Anyway… it’s full of flaws, but here’s my list:
- Sgt. Pepper’s Lonely Hearts Club Band — Not necessarily my favorite from the Beatles, but a towering achievement. And from the music to the cover, can you get any more ’60s than this? It was Rolling Stone’s No. 1 all-time pick. (Their Top Five had three Beatles albums!) I know it’s cooler to choose, say, “Revolver” or “Rubber Soul,” or even to leave the Beatles off altogether. But I care more about citing the ’60s top albums than I do about being cool.
- Are You Experienced? — Again, when you go with Jimi Hendrix and pick ONE album, you’re leaving off fantastic classics of the period. It’s tough. There’s no, say, “All Along the Watchtower.” But hey, it’s got “Purple Haze,” “Manic Depression,” “The Wind Cries Mary,” “Foxey Lady” and “Fire,” so I’m going with it. Come to think of it, what was I complaining about?
- Let it Bleed — Not the Stones’ best album — those would come in the ’70s (“Sticky Fingers,” “Exile on Main Street”). And it means passing up their awesome early hits, such as “Satisfaction.” But there are some great Stones tunes here. And of course, the one that pushes the album onto the list more than any other is “You Can’t Always Get What You Want.”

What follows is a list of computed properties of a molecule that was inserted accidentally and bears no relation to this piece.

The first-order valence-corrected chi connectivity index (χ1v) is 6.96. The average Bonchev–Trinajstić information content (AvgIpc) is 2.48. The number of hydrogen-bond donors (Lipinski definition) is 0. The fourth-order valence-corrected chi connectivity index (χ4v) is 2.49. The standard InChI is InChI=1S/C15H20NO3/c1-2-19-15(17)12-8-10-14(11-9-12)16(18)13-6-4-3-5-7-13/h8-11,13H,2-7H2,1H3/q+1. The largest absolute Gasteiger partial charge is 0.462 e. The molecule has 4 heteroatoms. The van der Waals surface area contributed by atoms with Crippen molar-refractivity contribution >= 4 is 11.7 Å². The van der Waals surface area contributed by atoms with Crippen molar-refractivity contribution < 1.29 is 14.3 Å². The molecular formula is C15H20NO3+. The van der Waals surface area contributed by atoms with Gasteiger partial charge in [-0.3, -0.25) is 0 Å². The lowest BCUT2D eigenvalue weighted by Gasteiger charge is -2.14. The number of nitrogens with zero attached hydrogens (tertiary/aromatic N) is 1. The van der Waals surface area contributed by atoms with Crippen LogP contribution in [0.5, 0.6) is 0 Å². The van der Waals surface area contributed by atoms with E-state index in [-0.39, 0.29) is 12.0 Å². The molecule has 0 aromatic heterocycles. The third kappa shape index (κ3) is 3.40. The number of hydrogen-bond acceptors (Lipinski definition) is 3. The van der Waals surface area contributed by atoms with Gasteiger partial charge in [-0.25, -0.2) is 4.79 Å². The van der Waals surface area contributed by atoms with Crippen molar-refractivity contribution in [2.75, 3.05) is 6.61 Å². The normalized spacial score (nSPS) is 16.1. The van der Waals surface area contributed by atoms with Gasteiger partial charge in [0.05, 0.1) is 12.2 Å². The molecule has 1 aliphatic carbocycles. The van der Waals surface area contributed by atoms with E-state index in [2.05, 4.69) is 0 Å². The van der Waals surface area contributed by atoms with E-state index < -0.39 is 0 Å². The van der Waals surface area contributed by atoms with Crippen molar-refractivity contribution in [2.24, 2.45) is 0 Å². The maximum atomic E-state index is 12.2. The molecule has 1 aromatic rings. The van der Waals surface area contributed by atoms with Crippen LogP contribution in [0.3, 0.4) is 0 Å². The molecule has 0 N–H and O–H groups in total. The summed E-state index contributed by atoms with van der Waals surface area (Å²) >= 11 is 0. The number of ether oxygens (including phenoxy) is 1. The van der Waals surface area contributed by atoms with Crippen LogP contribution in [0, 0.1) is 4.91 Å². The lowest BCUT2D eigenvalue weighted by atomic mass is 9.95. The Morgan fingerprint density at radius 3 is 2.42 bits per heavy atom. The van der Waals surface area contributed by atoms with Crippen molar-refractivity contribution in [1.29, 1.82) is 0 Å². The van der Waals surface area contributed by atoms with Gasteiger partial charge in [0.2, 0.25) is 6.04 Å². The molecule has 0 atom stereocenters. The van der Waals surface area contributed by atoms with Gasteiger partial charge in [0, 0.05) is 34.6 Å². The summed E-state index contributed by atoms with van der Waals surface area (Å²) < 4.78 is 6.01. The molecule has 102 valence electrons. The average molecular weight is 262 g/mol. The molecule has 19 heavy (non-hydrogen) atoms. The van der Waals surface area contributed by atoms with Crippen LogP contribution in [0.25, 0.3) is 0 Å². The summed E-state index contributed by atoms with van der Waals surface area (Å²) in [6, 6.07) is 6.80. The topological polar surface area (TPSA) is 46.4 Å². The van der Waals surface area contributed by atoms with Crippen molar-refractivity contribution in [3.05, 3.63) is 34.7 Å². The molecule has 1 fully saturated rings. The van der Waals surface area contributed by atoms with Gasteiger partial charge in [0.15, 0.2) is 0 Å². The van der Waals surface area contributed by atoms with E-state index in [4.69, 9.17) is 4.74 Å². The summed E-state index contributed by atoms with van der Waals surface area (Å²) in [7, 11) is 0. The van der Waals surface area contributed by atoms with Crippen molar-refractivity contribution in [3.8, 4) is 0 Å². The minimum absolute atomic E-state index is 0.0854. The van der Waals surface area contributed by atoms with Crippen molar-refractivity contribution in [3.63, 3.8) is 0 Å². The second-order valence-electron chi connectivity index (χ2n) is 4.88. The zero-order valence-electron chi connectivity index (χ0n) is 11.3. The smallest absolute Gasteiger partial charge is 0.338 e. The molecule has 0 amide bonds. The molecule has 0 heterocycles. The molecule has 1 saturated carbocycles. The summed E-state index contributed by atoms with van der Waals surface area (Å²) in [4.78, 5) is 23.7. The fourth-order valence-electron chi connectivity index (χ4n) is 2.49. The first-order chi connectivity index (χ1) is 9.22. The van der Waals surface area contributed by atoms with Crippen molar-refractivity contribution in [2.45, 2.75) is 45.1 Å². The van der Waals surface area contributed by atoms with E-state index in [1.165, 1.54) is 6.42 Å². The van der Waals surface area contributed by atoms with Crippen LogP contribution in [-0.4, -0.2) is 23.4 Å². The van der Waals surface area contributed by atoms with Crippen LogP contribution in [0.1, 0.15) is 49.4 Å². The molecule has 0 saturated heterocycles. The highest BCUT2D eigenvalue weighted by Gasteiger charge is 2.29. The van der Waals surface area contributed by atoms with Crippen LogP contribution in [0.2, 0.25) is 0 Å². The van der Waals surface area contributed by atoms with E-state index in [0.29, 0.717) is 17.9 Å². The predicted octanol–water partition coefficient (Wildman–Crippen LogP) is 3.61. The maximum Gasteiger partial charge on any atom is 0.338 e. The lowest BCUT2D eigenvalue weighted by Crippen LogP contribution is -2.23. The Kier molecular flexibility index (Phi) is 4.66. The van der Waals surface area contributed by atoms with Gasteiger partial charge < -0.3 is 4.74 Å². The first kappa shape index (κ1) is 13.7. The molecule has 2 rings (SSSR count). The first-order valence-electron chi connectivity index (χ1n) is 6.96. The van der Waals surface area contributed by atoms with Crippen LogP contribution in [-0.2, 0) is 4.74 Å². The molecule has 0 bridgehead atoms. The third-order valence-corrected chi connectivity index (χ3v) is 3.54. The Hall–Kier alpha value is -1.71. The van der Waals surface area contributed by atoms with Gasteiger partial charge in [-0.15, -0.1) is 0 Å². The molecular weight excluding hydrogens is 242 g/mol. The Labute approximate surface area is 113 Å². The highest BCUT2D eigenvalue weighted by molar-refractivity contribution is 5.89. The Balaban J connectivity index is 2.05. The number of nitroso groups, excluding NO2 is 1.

- Highway 61 Revisited — It’s tough to pick ONE Dylan album, and I’d agree with you if you chose any one of three or four others instead of this. Especially if you picked “Blonde on Blonde,” or insisted it had to be early, pre-electric Dylan. But looking back over the track list, I feel good about this one. Don’t you, Mr. Jones?
- Meet the Beatles — Yep, two Beatles albums. I almost set myself a rule to prevent this, but if anyone was going to get two, it would be the Fab Four. And how do you leave this one off? Critically and musically it might not be as impressive as later stuff, but for those of us who lived the decade, this is the album that started what we think of as the 1960s. Before that, it was like the Four Freshmen and such. So I’m keeping it, even though it prevented me from including something else I really liked.
- The Band — This 1969 release barely makes it, and I’m going to confess I didn’t really discover The Band until a year or two later. But it’s my list, and I’m such a fan that I’m including it. Rolling Stone rates “Music from Big Pink” higher, but I’m going with the Brown Album. If you could only take one album from these guys to a desert island, it would have to be this one.